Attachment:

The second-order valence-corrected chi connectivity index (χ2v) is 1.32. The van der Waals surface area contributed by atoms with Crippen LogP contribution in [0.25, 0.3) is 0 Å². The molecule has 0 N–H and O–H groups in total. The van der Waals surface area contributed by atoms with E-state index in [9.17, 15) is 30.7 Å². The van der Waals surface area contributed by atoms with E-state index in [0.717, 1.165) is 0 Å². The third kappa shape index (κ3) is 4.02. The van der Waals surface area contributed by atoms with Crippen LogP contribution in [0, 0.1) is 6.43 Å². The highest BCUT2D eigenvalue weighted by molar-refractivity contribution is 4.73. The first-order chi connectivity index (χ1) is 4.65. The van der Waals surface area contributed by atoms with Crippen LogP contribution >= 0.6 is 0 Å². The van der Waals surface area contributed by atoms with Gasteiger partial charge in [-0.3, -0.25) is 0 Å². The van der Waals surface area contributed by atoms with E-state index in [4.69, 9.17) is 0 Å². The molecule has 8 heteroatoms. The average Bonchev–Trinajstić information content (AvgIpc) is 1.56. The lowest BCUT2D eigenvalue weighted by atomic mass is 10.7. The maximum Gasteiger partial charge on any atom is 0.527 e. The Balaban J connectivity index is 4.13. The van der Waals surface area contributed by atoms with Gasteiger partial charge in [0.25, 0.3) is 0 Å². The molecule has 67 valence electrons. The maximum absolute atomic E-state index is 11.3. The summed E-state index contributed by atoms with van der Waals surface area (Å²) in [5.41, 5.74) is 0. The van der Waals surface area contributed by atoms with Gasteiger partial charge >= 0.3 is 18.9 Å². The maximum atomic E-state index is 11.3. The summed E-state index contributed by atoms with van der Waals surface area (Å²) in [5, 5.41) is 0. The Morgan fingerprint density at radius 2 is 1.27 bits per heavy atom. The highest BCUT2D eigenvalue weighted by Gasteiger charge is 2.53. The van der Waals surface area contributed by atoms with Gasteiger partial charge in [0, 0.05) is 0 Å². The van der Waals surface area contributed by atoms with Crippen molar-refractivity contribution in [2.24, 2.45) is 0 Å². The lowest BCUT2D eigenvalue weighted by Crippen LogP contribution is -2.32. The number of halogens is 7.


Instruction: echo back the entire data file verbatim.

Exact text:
The second-order valence-corrected chi connectivity index (χ2v) is 1.32. The van der Waals surface area contributed by atoms with Crippen LogP contribution in [0.25, 0.3) is 0 Å². The molecule has 0 N–H and O–H groups in total. The van der Waals surface area contributed by atoms with E-state index in [9.17, 15) is 30.7 Å². The van der Waals surface area contributed by atoms with E-state index in [0.717, 1.165) is 0 Å². The third kappa shape index (κ3) is 4.02. The van der Waals surface area contributed by atoms with Crippen LogP contribution in [0, 0.1) is 6.43 Å². The highest BCUT2D eigenvalue weighted by molar-refractivity contribution is 4.73. The first-order chi connectivity index (χ1) is 4.65. The van der Waals surface area contributed by atoms with Crippen LogP contribution >= 0.6 is 0 Å². The van der Waals surface area contributed by atoms with Gasteiger partial charge in [-0.3, -0.25) is 0 Å². The van der Waals surface area contributed by atoms with E-state index in [4.69, 9.17) is 0 Å². The molecule has 8 heteroatoms. The average Bonchev–Trinajstić information content (AvgIpc) is 1.56. The lowest BCUT2D eigenvalue weighted by atomic mass is 10.7. The maximum Gasteiger partial charge on any atom is 0.527 e. The Balaban J connectivity index is 4.13. The van der Waals surface area contributed by atoms with Gasteiger partial charge in [0.25, 0.3) is 0 Å². The molecule has 67 valence electrons. The maximum absolute atomic E-state index is 11.3. The summed E-state index contributed by atoms with van der Waals surface area (Å²) in [5.41, 5.74) is 0. The van der Waals surface area contributed by atoms with Gasteiger partial charge >= 0.3 is 18.9 Å². The maximum atomic E-state index is 11.3. The summed E-state index contributed by atoms with van der Waals surface area (Å²) in [5, 5.41) is 0. The Morgan fingerprint density at radius 2 is 1.27 bits per heavy atom. The highest BCUT2D eigenvalue weighted by Gasteiger charge is 2.53. The van der Waals surface area contributed by atoms with Gasteiger partial charge in [0, 0.05) is 0 Å². The van der Waals surface area contributed by atoms with Crippen molar-refractivity contribution in [2.24, 2.45) is 0 Å². The lowest BCUT2D eigenvalue weighted by Crippen LogP contribution is -2.32. The number of halogens is 7.